The Quirky Canon Dial 35

Discussion in 'Classic Manual Cameras' started by capitalq, Mar 2, 2011.

  1. As some of you may know, I love half-frame cameras and have several in my collection (including the venerable Olympus Pen F, the superlative Konica Auto-Reflex, the sleek Canon Demi S, and several others). From a technical perspective I know that halving an already small 35mm negative will create significant limitations on image quality (esp. if larger enlargements are required). I also know this format pretty much became obsolete by the mid-60s once colour film processing became cheaper (despite some attempts to revive it in the 80s). But I love the clockwork ingenuity of these cameras and the aesthetic ability to tell a story a story in two-frames. So, with the appropriate caveats in place, I offer for your perusal one of the most unusual camera designs from the Golden Age: the Dial 35.
    Unlike most half-frame cameras, the body has an unusual shape where the film runs vertically from the film cassette at the top to the take-up spool at the bottom. This design enables (unlike any other half-frame camera I am aware of) a landscape-format 24×18mm frame when the camera is upright. The camera has a very short lens barrel containing the beautiful Cds photocell “eyes” surrounding a surprisingly sharp f.2.8 28mm lens. It is these eyes that are arranged like a rotary telephone that gives the camera its “dial” moniker. Rotating the lens barrel manually sets the shutter speed (from 1/30s to 1/250s). When the black button below the viewfinder is pushed in, the aperture is set automatically (from f.2.8 to f22). When the button is pulled out, full manual aperture control is available – how cool is that? Film speed is set on a scale around the meter window and range focusing is done by shifting a lever around the top of the lens barrel (with a nifty icon display inside the viewfinder which also shows the f-stop selected by the user or the camera). But perhaps the most unusual feature of the camera is the cylindrical handle at the bottom, which winds the spring mechanism and allows the user to shoot approx.10-15 shots in rapid succession on a full wind up. Think of it as a primitive motor drive.


    In my humble opinion, this underrated camera is one of the most innovative designs from Canon or any manufacturer in the 60s or 70s. And as the following images show, it takes pretty good pictures…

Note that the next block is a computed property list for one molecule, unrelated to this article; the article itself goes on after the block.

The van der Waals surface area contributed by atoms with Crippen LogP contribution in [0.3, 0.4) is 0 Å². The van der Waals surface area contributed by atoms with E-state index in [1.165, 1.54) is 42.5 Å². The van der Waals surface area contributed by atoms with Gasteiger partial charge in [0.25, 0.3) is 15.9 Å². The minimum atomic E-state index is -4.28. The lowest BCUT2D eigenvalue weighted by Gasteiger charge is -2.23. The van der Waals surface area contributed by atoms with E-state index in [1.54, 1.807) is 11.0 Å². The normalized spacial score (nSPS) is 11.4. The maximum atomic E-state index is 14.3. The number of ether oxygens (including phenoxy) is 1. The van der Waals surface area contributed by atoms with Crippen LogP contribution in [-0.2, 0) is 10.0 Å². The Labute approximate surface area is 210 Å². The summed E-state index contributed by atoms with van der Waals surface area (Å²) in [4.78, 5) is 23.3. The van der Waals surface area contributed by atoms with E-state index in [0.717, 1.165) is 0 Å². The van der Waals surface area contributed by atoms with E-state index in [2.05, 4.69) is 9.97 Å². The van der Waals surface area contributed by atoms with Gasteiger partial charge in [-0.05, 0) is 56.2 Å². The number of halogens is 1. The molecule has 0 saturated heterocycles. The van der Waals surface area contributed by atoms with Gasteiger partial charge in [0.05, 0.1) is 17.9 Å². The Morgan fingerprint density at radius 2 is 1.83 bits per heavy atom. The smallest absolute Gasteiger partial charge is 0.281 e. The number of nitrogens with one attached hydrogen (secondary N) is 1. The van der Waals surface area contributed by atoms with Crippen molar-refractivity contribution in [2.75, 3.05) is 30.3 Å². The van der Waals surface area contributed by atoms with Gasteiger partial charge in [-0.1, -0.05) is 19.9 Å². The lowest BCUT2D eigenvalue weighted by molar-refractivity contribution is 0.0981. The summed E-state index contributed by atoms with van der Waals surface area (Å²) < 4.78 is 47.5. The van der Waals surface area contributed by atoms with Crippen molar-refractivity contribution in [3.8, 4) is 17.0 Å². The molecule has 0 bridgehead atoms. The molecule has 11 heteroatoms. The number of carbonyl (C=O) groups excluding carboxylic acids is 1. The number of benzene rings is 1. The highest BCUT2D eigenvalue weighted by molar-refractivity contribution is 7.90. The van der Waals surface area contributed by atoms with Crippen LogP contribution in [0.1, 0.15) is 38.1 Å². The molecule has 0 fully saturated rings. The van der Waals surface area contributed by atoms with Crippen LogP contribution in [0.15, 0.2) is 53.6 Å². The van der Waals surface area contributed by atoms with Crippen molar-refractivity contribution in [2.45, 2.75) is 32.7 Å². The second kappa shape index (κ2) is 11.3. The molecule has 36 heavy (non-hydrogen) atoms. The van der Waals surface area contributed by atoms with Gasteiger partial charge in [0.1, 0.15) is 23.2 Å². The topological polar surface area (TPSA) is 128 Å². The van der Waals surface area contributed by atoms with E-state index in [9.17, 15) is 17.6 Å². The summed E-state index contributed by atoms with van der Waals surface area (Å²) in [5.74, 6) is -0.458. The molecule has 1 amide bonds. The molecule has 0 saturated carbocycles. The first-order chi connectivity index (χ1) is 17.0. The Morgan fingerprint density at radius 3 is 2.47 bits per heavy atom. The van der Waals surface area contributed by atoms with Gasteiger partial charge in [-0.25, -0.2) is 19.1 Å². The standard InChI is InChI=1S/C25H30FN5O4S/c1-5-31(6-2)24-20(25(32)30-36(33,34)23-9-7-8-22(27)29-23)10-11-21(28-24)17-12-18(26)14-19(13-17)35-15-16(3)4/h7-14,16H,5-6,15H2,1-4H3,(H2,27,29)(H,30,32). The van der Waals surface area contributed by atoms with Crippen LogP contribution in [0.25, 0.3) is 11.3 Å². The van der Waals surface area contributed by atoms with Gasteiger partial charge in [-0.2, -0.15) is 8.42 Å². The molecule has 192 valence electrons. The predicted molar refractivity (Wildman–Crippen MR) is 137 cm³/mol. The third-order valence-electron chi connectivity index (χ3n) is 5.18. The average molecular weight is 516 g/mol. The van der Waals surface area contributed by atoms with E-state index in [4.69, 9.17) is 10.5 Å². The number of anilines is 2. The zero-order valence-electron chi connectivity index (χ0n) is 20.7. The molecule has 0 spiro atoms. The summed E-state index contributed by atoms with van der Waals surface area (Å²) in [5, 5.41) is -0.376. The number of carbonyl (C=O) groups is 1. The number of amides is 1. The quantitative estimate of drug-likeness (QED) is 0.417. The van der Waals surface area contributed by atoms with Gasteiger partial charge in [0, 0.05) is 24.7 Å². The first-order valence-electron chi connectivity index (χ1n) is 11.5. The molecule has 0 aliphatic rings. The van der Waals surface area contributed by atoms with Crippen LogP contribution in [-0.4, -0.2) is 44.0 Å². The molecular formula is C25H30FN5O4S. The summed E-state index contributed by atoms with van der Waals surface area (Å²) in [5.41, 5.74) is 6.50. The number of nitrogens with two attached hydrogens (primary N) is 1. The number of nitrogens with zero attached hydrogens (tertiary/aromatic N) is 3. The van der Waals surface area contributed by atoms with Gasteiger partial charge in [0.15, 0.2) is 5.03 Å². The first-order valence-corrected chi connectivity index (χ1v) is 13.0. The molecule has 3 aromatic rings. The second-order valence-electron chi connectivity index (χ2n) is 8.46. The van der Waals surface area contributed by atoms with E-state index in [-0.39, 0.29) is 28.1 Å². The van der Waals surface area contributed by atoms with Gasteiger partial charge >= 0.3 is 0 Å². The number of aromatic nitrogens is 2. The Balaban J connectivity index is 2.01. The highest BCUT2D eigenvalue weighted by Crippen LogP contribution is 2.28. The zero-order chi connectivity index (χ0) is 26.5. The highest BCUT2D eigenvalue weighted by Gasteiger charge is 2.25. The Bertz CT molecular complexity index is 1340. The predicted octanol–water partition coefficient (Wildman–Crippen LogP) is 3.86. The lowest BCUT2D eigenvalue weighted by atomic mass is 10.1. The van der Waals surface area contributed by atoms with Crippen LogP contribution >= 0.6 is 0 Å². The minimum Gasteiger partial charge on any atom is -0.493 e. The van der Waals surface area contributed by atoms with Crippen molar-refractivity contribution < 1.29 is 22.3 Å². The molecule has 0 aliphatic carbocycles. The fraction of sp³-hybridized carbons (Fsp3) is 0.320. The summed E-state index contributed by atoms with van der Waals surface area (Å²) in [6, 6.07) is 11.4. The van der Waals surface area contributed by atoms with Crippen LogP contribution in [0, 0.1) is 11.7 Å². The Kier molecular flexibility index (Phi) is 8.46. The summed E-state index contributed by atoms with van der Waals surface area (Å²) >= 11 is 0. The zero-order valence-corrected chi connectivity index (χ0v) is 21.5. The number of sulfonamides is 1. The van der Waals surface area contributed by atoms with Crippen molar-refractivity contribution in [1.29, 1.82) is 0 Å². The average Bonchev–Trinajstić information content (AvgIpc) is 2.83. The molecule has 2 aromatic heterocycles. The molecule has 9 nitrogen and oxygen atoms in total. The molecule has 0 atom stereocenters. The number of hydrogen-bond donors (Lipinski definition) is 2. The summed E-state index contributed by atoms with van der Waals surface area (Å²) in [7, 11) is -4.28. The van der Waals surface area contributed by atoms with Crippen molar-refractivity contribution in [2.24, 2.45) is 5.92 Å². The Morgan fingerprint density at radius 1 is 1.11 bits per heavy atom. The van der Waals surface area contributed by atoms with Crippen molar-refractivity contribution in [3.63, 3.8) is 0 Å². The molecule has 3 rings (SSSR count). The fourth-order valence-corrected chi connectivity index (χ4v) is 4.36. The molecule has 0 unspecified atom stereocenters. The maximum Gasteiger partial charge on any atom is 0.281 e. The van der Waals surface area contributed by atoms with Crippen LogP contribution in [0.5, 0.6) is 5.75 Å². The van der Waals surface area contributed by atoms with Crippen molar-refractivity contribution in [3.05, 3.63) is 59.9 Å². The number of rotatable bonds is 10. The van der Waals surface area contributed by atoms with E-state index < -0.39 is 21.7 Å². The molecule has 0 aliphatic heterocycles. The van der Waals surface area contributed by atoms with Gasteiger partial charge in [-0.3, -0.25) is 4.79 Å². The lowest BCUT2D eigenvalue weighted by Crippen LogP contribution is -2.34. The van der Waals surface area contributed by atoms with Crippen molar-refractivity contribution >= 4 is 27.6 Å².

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  2. One of the things I most like about the camera is the pseudo-motordrive. Taking shots in rapid succession without having to wind between each shot can create all sorts of neat photo opportunities. For the following shot, I spun my son around with one hand while trying to aim the camera in his general direction. You get the picture....
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  3. Here's a shot I took with the camera when I found myself in Puerto Rico last summer. The lens is quite sharp (at least when the subject and the photographer are not in motion).
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  4. Another shot of PR on the beach...
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  5. On another business trip to Washington DC, I managed to sneak away on a walk and take these shots...
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  6. Another one from DC...
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  7. Another camera I want but don't need.
     
  8. I found myself recently documenting a friend's afro-brazilian percussion group. Unlike the more manic Samba or cooler Bossa Nova, Maracatu has a power that needs to be seen to be experienced. The following images are taken at a weekly class where the group learns new routines and rhythms. More images to follow.
    Here's a brief description of Maracatu:
    During the colonial period in Brazil, from the early 16th century until 1888, a spiritual Black procession entitled Reis do Congo flourished, led by a spiritual and traditional leader named the King of the Congo. His job was to act as an intermediary between black slaves and white colonials in an effort to grease the wheels between the two groups and improve the slaves’ political and social circumstances. Based on regimented percussion lines, the dozen–or–so musicians on stage frolic between strictly rhythmic lines and colourful melodic sections that toss–and–turn amidst accompanying harmonies from various percussionists. This is not a disorganized jam session; the ensemble has choreographed song structures, improvised interludes and, most importantly, one entrancingly fantastic time on stage. When performers’ sections are sparse, they exchange their instruments for the dance floor, further creating a unique, powerfully engaging experience.